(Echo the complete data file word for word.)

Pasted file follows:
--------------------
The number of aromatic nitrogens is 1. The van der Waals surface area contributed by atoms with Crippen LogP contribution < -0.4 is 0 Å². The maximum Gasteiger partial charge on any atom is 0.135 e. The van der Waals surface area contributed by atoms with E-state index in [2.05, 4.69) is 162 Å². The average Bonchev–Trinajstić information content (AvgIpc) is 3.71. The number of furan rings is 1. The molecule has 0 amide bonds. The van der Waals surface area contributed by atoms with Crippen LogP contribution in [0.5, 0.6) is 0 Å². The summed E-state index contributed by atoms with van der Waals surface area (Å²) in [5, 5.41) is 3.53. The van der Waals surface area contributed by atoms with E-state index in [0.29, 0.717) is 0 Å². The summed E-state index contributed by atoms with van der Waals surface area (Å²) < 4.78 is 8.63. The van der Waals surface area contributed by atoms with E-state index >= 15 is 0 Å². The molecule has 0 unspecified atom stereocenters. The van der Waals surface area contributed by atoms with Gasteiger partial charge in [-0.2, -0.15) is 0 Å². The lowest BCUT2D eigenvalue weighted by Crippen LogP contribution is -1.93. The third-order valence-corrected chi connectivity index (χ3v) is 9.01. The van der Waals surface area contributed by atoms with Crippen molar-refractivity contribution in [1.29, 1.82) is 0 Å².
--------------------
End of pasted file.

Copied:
The number of aromatic nitrogens is 1. The van der Waals surface area contributed by atoms with Crippen LogP contribution < -0.4 is 0 Å². The maximum Gasteiger partial charge on any atom is 0.135 e. The van der Waals surface area contributed by atoms with E-state index in [2.05, 4.69) is 162 Å². The average Bonchev–Trinajstić information content (AvgIpc) is 3.71. The number of furan rings is 1. The molecule has 0 amide bonds. The van der Waals surface area contributed by atoms with Crippen LogP contribution in [0.5, 0.6) is 0 Å². The summed E-state index contributed by atoms with van der Waals surface area (Å²) in [5, 5.41) is 3.53. The van der Waals surface area contributed by atoms with E-state index in [0.29, 0.717) is 0 Å². The summed E-state index contributed by atoms with van der Waals surface area (Å²) < 4.78 is 8.63. The van der Waals surface area contributed by atoms with E-state index >= 15 is 0 Å². The molecule has 0 unspecified atom stereocenters. The van der Waals surface area contributed by atoms with Gasteiger partial charge in [-0.2, -0.15) is 0 Å². The lowest BCUT2D eigenvalue weighted by Crippen LogP contribution is -1.93. The third-order valence-corrected chi connectivity index (χ3v) is 9.01. The van der Waals surface area contributed by atoms with Crippen molar-refractivity contribution in [1.29, 1.82) is 0 Å².